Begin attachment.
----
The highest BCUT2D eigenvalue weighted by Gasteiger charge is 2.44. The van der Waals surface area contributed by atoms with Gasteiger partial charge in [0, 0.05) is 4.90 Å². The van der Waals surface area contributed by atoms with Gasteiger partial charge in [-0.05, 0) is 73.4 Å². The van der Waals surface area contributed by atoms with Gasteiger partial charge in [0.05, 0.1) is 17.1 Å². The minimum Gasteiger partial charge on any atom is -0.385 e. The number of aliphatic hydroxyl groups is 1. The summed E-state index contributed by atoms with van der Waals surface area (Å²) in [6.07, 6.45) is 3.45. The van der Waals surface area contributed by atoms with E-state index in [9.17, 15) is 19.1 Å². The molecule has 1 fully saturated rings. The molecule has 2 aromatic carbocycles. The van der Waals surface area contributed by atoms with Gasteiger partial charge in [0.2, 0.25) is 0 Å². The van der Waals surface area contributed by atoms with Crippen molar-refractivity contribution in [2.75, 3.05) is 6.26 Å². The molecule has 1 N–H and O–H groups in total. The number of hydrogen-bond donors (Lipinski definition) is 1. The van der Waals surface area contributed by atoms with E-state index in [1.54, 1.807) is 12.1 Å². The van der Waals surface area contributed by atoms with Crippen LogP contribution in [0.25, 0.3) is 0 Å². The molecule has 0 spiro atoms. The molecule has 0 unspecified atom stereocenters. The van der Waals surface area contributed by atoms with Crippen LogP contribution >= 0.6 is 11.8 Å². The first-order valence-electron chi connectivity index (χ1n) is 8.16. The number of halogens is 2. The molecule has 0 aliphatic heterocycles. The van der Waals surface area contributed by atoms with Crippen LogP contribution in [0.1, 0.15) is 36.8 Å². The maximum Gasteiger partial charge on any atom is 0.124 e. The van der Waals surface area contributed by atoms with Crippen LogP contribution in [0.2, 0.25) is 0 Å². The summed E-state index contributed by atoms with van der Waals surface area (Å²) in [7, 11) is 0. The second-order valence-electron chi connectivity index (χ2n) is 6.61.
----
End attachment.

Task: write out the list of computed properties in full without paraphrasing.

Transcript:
The highest BCUT2D eigenvalue weighted by Gasteiger charge is 2.44. The van der Waals surface area contributed by atoms with Gasteiger partial charge in [0, 0.05) is 4.90 Å². The van der Waals surface area contributed by atoms with Gasteiger partial charge in [-0.05, 0) is 73.4 Å². The van der Waals surface area contributed by atoms with Gasteiger partial charge in [0.05, 0.1) is 17.1 Å². The minimum Gasteiger partial charge on any atom is -0.385 e. The number of aliphatic hydroxyl groups is 1. The summed E-state index contributed by atoms with van der Waals surface area (Å²) in [6.07, 6.45) is 3.45. The van der Waals surface area contributed by atoms with E-state index in [9.17, 15) is 19.1 Å². The molecule has 1 fully saturated rings. The molecule has 2 aromatic carbocycles. The van der Waals surface area contributed by atoms with Gasteiger partial charge in [0.2, 0.25) is 0 Å². The van der Waals surface area contributed by atoms with Crippen molar-refractivity contribution in [2.75, 3.05) is 6.26 Å². The molecule has 1 N–H and O–H groups in total. The number of hydrogen-bond donors (Lipinski definition) is 1. The van der Waals surface area contributed by atoms with E-state index in [1.54, 1.807) is 12.1 Å². The van der Waals surface area contributed by atoms with Crippen LogP contribution in [0.25, 0.3) is 0 Å². The molecule has 0 spiro atoms. The molecule has 0 unspecified atom stereocenters. The van der Waals surface area contributed by atoms with Crippen LogP contribution >= 0.6 is 11.8 Å². The first-order valence-electron chi connectivity index (χ1n) is 8.16. The number of halogens is 2. The molecule has 0 aliphatic heterocycles. The van der Waals surface area contributed by atoms with Crippen LogP contribution in [0.1, 0.15) is 36.8 Å². The maximum Gasteiger partial charge on any atom is 0.124 e. The van der Waals surface area contributed by atoms with Crippen LogP contribution in [0.2, 0.25) is 0 Å². The summed E-state index contributed by atoms with van der Waals surface area (Å²) in [7, 11) is 0. The second-order valence-electron chi connectivity index (χ2n) is 6.61.